We'd just add that while this study is certainly a cautionary tale, the authors don't, in our view, acknowledge the full import of their conclusions.  Every genome is unique and unpredictable, and future environments are unpredictable, even in principle, so that if predicting complex diseases depends on knowing environmental and genomic context, it's not going to be possible.  It may be possible to retrodict complex disease based on understanding past environment and observed genes and genomes, but solving the prediction problem is another question.


James Goetz said...

Hi, This computer simulation project sounds interesting to me. My interest is mostly long-term evolution. For example, assuming the origin of a prokaryotic cell, on average, what could we expect to develop within 4 billion years, 5 billion years, 6 billion years...? I suppose no current computer system could work on that, but perhaps this could shed some light on the past debates of the late Stephen Jay Gould and Simon Conway Morris on the likeliness for the evolutionary emergence of intelligent life on any given planet that forms a prokaryotic cell. I tend to side with Gould while I know of no way to calculate or simulate this.

Ken Weiss said...

One can't simulate this because one would need to know the environments and the 'traits' caused by the simulated genes in relation to the environments, and also the competitors (individuals and species). One could predict the evolution of ecosystems, maybe of predators and prey, of adaptation to available resources and so on. But simulating the specifics might require building in what we already know happened.

James Goetz said...

I find this fascinating, but how could one predict the evolution of a predator and prey?

I feel stumped at what I suppose is the first step. I think that the first step is predicting possible new phenotypes from possible outcomes of independent assortment and mutations (point substitutions, indels, chromosome aberrations). I find this mind boggling to consider for one or two sexually reproductive species. (Of course, I do not know nearly as much about this as you two.)

I suppose that the next step is simulating the eventual fixation or extinction of these phenotypes while considering the factors that are mainly the environment and the frequency of repetition if any for the respective mutations.

Moreover, these two steps are just one degree of adaptation in evolutionary development that might eventually result in complexity.

Jeff Walker said...

James: The simulation discussed in this post really has nothing to do with the kinds of simulation that you seem to be interested in. I would suggest that if you are truly interested in simulation models applied to different aspects of evolutionary biology, you start with a *big* cup of coffee and settle in with google scholar. You will have many years of reading ahead of you. But it is really hard to understand these simulations without getting your hands dirty so I would suggest that you also become intimately familiar with programming and try creating simulations your self. Python is free and there is lots of online help.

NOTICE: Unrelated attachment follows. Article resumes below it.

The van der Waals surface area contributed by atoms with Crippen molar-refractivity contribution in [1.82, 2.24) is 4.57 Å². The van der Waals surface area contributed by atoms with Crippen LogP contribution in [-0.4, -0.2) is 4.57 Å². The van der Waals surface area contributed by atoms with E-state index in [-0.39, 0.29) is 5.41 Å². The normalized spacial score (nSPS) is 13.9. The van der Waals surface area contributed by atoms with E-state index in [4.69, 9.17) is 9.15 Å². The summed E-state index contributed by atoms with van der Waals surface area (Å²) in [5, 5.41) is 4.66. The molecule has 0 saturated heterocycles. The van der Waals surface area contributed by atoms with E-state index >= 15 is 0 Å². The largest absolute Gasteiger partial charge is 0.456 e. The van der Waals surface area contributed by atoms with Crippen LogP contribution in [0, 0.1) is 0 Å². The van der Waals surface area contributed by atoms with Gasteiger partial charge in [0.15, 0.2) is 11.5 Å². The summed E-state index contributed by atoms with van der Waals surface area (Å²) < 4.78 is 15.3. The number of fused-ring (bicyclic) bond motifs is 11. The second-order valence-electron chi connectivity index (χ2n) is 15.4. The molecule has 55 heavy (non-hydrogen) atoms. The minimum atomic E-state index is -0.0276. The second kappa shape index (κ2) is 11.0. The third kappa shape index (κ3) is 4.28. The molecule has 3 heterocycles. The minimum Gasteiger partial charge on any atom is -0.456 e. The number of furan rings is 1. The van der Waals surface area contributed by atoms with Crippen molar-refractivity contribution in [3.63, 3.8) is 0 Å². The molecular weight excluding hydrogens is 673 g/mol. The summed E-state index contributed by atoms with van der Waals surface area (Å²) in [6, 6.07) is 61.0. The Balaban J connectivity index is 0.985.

Ken Weiss said...

My own experience is that I have tried to simulate things from the most generic point of view that seemed practicable, being as little prescriptive as I could, making assumptions as generic as seemed feasible.

I have typically learned the most when things did not look as I expected. On a few occasions this reflected a bug in the program,but most of the time it was a 'bug' in my thinking.

Simulation that raises surprises may be the most informative of all. If it just shows what you expected, in some ways it means you have built it in to the approach.

Secondly, simulation should suggest what to look at empirically or how to look in ways not typically already done.

Jeff Walker said...

Yes! Simulations are excellent tools to discover bugs in one's thinking! I have started to teach simple simulation strategies to students in biology to test their understanding of simple statistical (correlations, causal effects, etc.), evolutionary (random drift, selection, etc.), and physiological (diffusion) concepts.

As for James: I would also suggest reading Erik Kandel's memoir. It has nothing to do with computer simulations but his entire (Nobel prize winning) research program started when he approached a mentor early on and wanted to design experiments to study the neurophysiology of psychotherapy! His mentor replied with something like "huh, I think you need to start with something much much simpler". And Kandel did - starting out with the very simplest experiments of the neurophysiology of conditioning in the response to a startle stimulus in Aplysia. This was an exceptionally simple experimental model of memory!

Anonymous said...

Great post! We need more of these kind of studies.

Maricarda said...

Students use their word knowledge to predict how unfamiliar words might contribute to different story elements.

James Goetz said...

Hi Jeff Walker, Sorry for the delay in my reply. I'm currently working on some philosophic research about future contingents and counterfactuals other than evolutionary development. I probably will at some point do more analysis of evolution, but I doubt that computer simulations could handle the theories that I am developing. But nonetheless Ken's and Anne's work on simulations does tie into the philosophy or future contingents. Peace, Jim